Getting started on setting the gradeThe frost laws are up and the equipment can move.  What a wonderful thought.  We couldn’t get started on leveling the ground for the barn until the frost laws were removed.  They were up on Monday and the excavater was here on Friday delivering his dozer.  He spent most of Friday and Saturday moving the dirt to make sure the grade was level with the arena.

Personally, I didn’t care.  But the builder had this great idea.  Connect the arena with the stall barn so that if the weather is bad I can bring the horses into the stalls to dry off, then, move them to the arena without going into the bad weather.  It will also keep the snow and mud out of the travel area.  So, the new stall barn and arena have to be at the same grade or the idea won’t work.

 

Working on the gradeOf course, I give lessons on Saturday morning.  I figured the horses would be okay since we use our tractor around them all the time.  Ooops!  The dozer is louder than the tractor.  When he was leveling the dirt next to the arena wall, I could feel the vibration.  Although we didn’t get any spooks out of the horses, they were a bit on edge.  For safety, everyone rode on lead-line.  That made the riders (and parents) feel better as well.

Moving the dirt

 

With the grade ready, now all we need is the material for the barn to get started.  That should be here shortly!

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We are excited!  This winter we decided that we needed to bring our horses home.  For eight years we have been boarding our Haflingers next door.  Okay, in the country, next door is two parcels or about a quarter mile away.  The barn is good and solid, but the trek over is getting more difficult, especially when we get dumped on with snow, or like this year, snow over ice!  Plus, our therapeutic riding program is expanding.  The fifteen minutes that I need to change horses between classes could be done in five if they were living on our land.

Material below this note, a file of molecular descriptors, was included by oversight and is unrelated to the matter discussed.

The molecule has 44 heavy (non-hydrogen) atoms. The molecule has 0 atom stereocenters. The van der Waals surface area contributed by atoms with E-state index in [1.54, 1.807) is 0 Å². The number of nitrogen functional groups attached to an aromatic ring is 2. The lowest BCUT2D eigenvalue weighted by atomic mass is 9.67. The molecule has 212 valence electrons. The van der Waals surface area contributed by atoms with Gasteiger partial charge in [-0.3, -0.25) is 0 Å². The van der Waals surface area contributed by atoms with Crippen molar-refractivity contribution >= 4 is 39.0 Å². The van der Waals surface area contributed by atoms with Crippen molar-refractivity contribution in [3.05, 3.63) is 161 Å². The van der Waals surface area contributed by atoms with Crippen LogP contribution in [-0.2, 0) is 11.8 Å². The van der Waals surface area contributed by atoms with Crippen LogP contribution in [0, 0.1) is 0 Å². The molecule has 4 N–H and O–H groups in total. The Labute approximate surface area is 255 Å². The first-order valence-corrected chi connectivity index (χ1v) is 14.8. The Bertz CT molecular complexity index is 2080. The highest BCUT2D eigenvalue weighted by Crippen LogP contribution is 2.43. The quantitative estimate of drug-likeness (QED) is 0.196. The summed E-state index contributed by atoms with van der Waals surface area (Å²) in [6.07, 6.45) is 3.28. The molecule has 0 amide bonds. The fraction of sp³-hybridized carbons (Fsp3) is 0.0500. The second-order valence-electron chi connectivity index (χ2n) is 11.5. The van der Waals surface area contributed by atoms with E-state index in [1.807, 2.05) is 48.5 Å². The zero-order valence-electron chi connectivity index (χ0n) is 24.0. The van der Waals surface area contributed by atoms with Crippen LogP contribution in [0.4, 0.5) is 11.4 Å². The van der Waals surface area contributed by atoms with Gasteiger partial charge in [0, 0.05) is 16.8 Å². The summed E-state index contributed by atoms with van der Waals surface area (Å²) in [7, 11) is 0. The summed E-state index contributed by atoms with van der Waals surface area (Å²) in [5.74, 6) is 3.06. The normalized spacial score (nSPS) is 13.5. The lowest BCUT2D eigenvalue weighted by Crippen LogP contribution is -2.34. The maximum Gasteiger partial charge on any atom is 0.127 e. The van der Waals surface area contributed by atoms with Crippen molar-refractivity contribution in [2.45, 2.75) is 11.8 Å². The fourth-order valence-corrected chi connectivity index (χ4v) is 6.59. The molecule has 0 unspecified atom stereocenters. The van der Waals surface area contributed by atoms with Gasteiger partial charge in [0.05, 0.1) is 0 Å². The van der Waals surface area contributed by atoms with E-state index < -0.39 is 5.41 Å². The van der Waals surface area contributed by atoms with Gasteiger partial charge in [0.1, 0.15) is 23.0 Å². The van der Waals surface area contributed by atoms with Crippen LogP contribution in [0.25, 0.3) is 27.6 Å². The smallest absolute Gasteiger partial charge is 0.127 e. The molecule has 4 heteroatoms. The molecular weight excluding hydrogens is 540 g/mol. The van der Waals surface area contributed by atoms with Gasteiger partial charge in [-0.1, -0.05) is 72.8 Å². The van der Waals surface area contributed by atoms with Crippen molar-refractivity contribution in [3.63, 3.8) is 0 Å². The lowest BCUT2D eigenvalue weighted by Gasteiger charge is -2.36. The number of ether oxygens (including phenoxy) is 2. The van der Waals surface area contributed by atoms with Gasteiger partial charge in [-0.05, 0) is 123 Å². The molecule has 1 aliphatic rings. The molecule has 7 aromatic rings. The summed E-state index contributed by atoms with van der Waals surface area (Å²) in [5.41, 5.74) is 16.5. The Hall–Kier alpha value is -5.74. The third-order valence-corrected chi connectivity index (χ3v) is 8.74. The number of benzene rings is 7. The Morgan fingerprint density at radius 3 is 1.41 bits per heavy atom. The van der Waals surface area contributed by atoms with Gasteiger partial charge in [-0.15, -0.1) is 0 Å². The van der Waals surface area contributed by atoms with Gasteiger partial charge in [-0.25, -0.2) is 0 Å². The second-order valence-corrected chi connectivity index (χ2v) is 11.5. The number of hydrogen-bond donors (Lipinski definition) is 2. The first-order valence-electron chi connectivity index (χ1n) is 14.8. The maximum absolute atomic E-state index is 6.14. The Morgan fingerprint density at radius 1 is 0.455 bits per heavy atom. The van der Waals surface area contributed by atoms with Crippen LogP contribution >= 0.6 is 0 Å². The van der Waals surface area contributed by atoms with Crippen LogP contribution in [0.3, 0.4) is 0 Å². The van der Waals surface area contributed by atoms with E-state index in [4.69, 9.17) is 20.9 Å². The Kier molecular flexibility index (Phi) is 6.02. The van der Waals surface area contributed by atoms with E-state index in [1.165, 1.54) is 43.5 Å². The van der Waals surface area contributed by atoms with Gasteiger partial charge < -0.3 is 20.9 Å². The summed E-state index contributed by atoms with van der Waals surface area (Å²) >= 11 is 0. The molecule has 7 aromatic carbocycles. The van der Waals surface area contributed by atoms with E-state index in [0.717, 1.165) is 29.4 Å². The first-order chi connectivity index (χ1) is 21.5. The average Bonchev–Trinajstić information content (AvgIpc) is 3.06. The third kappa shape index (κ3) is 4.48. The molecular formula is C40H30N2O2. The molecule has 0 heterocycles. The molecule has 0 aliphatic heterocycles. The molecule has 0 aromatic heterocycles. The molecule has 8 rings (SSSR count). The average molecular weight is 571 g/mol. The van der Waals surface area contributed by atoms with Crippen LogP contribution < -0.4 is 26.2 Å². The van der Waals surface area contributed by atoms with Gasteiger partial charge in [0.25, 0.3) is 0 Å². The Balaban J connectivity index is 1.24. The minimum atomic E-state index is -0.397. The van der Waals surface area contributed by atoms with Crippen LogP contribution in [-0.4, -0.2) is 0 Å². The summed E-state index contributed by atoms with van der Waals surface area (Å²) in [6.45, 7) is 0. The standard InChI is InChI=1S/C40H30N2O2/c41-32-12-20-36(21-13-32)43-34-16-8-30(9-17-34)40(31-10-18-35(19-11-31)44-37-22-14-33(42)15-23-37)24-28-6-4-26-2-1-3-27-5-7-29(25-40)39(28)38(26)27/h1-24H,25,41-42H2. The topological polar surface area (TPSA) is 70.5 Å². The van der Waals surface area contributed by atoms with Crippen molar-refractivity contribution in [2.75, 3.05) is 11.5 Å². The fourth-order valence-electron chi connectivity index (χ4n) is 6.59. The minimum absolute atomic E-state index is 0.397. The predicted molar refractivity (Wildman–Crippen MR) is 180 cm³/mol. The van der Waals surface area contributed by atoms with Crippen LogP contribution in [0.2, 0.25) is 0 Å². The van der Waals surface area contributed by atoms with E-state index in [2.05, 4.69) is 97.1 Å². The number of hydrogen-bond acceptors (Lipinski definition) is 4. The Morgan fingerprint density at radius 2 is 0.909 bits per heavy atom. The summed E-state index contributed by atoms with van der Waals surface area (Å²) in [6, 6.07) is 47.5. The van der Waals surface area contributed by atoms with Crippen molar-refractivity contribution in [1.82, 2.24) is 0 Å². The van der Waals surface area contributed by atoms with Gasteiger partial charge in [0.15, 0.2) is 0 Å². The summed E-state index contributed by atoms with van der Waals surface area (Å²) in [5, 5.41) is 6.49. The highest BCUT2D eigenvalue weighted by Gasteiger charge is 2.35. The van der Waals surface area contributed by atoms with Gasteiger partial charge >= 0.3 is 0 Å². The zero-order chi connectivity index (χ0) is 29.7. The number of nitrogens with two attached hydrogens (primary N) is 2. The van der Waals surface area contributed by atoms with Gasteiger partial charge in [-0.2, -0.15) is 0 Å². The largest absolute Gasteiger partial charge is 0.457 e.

So, we are spending our kids’ inheritance, and contracted to put up a stall barn next to the arena.  There won’t be any camera’s, we won’t be on tv, no one will be shouting “Move the bus!” but what we hope is that the community will get involved and help us with some of the other work that needs to be done – like putting up new fences, lights, plumbing, building stalls, and all those other things that I haven’t even thought of…but will as the project goes along.

We are planning to do some of the preliminary work done in the next week or so.  The contruction people will be here at the end of April to start building the stall barn.  After that will come the fencing and everything else I mentioned.

Arena in the fieldI know this scene will change.  Soon the stall barn will be along the length of the arena and the horses will be in the pastures.  I hope to capture the activities and progress and post them here. 

If you live in southeast Michigan, come on over and join the fun…otherwise, check back periodically to see our progress.  Nothing like a little barn raising to get the folks together!


My husband and I watched the program last night.  It was great that Extreme Makeover could do this for the Luther family.  Their dedication to the therapeutic riding program was evident, and what Ty said is so true.  People who give to others don’t usually give to themselves.

We are glad to see they have been given a new beginning and the means to continue their work.

And what she say is so true, about doing it for the smiles and hugs. 

At our facility we have seen miracles happen…not instantly, but over time…first words, balance regained, new skills, and greater confidence.  All from a weekly hour lesson on a horse! 

 I would encourage anyone looking for a way to give back to your community, to find a therapeutic riding facility and volunteer.  It will change your life forever!